|About the Book|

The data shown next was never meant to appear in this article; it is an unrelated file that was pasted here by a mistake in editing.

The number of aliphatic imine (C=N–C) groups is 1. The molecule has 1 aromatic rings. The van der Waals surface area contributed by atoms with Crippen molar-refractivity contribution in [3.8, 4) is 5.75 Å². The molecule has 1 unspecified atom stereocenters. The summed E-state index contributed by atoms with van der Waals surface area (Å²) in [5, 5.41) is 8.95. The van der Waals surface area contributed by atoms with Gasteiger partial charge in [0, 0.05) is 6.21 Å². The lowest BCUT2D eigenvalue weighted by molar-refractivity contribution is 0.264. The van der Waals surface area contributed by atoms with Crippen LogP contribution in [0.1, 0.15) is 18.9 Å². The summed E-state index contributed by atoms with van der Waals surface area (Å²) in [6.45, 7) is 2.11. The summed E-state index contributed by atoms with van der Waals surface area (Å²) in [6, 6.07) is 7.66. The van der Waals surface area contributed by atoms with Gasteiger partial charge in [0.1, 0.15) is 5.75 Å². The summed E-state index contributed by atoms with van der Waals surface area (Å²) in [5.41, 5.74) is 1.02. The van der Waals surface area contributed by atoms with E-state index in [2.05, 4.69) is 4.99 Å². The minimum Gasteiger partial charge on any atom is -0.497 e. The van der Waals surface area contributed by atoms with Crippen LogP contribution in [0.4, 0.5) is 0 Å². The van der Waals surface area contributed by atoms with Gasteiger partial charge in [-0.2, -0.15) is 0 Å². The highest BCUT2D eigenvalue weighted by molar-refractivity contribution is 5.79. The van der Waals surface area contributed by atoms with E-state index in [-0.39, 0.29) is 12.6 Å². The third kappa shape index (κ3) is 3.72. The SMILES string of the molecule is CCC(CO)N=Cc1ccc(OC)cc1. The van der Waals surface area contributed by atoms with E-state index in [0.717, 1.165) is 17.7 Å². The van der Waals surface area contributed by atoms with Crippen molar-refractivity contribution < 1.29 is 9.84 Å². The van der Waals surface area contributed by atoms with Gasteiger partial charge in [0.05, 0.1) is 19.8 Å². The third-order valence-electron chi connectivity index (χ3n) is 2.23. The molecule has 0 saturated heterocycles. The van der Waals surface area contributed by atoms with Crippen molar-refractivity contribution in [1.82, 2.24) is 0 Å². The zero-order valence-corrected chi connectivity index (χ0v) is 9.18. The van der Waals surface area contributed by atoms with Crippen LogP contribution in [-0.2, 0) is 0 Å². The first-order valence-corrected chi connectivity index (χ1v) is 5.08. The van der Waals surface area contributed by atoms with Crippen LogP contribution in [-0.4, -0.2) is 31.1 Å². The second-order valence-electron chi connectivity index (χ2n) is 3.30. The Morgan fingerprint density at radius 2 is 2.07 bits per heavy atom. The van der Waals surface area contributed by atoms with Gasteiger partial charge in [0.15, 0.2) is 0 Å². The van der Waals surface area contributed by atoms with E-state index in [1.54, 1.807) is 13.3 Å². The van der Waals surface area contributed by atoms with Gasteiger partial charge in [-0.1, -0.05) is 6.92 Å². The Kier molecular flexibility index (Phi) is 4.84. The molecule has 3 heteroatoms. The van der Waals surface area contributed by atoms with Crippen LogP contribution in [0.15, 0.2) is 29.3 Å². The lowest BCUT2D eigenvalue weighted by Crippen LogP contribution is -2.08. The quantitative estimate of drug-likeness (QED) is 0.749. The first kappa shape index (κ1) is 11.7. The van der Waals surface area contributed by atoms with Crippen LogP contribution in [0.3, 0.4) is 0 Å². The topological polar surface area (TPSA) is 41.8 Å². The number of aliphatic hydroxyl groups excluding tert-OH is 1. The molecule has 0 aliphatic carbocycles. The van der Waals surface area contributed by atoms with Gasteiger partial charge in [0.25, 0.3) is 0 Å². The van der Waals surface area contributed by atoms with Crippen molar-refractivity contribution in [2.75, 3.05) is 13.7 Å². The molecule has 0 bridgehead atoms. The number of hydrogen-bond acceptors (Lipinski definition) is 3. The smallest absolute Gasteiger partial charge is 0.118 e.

Stingray (Lexington Avenue Express - Short Fiction)Father Colgan leaned against the wall of the gymnasium. He held a glass of something that looked like iced tea but smelled much stronger. The priest’s back rested against the faded red brick and asMoreStingray (Lexington Avenue Express - Short Fiction)Father Colgan leaned against the wall of the gymnasium. He held a glass of something that looked like iced tea but smelled much stronger. The priest’s back rested against the faded red brick and as he drank, his words slurred slightly and his verbal encouragement took on an ever-deepening Irish brogue.The sky was crystal blue on that last day of August. The air around us hummed in dull acknowledgement of absent breeze. A tinny news report crackled from a transistor radio resting on the hood of the priest’s nearby Hudson.Shouldnt we scrape this first? Greg asked, holding his paintbrush up for the Padres inspection. Thick, jagged flakes of rust clung to the silver paint, ominous dark stars in a brilliant universe.Just paint, my boys, the lanky priest responded in his lyrical cadence. As he spoke, Father Colgan lifted his glass to the tip of his prominent beak and studied a winged invader swimming furiously on the surface of the beverage.Hook, Greg and I could read the priests thoughts and we grinned at each other, knowing the Irishman wouldnt waste the precious nectar. Seconds later, a pale index finger rudely dislodged the fledgling Weissmuller from the sea of gold.Maybe we should get some new pipes to replace these worst ones, I said, but I soon realized my words fell upon deaf ears. Tongue thrust to one side of his meaty lips, Hook was intently slathering paint and the priest was carefully examining his drink for the remnants of an errant leg or wing.And so we painted, artisans laboring beneath a cloudless Kansas sky. The radio news ended and was replaced by the drone of Bobby Darrin’s Mack the Knife. I smiled to myself, confident that this ambitious painting project would bring considerable celebrity my way when school opened the following week.*****The following Monday morning at ten minutes of eight, Hook and I turned the corner near the rectory and the bright red Stingray had already arrived, parked in my spot on the end of the bicycle rack behind the school gymnasium. A crowd of third graders had assembled around the garish newcomer- Linda Mueller was standing in the group, beautiful beyond description in her fresh blue school uniform.HOLY MOLY! Hook cried, unable to contain his excitement. Look at that! A new Schwinn Stingray! I saw one just like it at the Western Auto in Cherryvale last week!In one sickening instant, the arrival of this crimson, two-wheeled interloper dashed my dreams of third-grade glory. Now as Hook and I peddled up the drive, the bike rack leered at me, a silver-toothed monster grinning malevolently while all eyes focused on the new kid sitting astride the Stingray.